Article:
Law and consequences relating to cell phone usage while driving

David G Wyllie, Tennessee State University

Abstract

A survey of state police agencies was administered throughout the United States by this writer. The purpose of this voluntary survey was to determine the status of nationwide cellular phone laws and whether or not cellular phone related accidents are prevalent on the United States roadways. A survey questionnaire was distributed via electronic mail to police agencies across the United States that included thirteen questions. The sampling frame included every state police agency in the United States, so forty-nine were distributed, because the state of Hawaii does not have a statewide police agency. Of the forty-nine questionnaires distributed, forty-seven were eventually returned, yielding a response rate of 98 percent. The study's major findings were that most states do not have cellular phone laws for the police agency to enforce. The police agencies where states had hands-free laws had a very difficult time enforcing the laws, and most state police agencies feel that cellular phones are more beneficial than harmful. Interestingly, the research conducted almost directly aligned with the literature review, and the perspective of law enforcement. ^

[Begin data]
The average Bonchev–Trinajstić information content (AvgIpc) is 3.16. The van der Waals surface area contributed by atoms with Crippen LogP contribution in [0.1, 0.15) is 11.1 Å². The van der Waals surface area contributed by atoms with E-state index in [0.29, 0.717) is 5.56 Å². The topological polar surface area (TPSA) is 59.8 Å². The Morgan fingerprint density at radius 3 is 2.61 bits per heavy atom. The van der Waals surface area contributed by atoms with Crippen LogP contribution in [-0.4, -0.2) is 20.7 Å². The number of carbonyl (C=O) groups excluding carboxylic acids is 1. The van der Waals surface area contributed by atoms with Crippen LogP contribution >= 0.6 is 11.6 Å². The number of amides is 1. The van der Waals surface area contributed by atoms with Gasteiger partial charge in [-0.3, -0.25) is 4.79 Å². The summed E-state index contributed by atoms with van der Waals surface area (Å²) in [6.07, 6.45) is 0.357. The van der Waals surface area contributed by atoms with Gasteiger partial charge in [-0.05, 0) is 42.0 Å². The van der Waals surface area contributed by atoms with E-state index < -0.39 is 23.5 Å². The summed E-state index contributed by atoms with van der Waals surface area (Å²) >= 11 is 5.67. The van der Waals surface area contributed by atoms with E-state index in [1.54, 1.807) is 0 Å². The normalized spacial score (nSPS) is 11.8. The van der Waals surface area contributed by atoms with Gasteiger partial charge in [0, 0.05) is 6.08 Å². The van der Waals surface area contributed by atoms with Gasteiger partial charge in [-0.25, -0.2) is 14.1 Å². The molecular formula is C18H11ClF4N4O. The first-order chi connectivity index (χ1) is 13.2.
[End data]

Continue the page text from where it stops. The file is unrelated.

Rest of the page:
Subject Area

Sociology, Criminology and Penology

Recommended Citation

David G Wyllie, "Law and consequences relating to cell phone usage while driving" (2007). ETD Collection for Tennessee State University. Paper AAI1447792.
http://digitalscholarship.tnstate.edu/dissertations/AAI1447792

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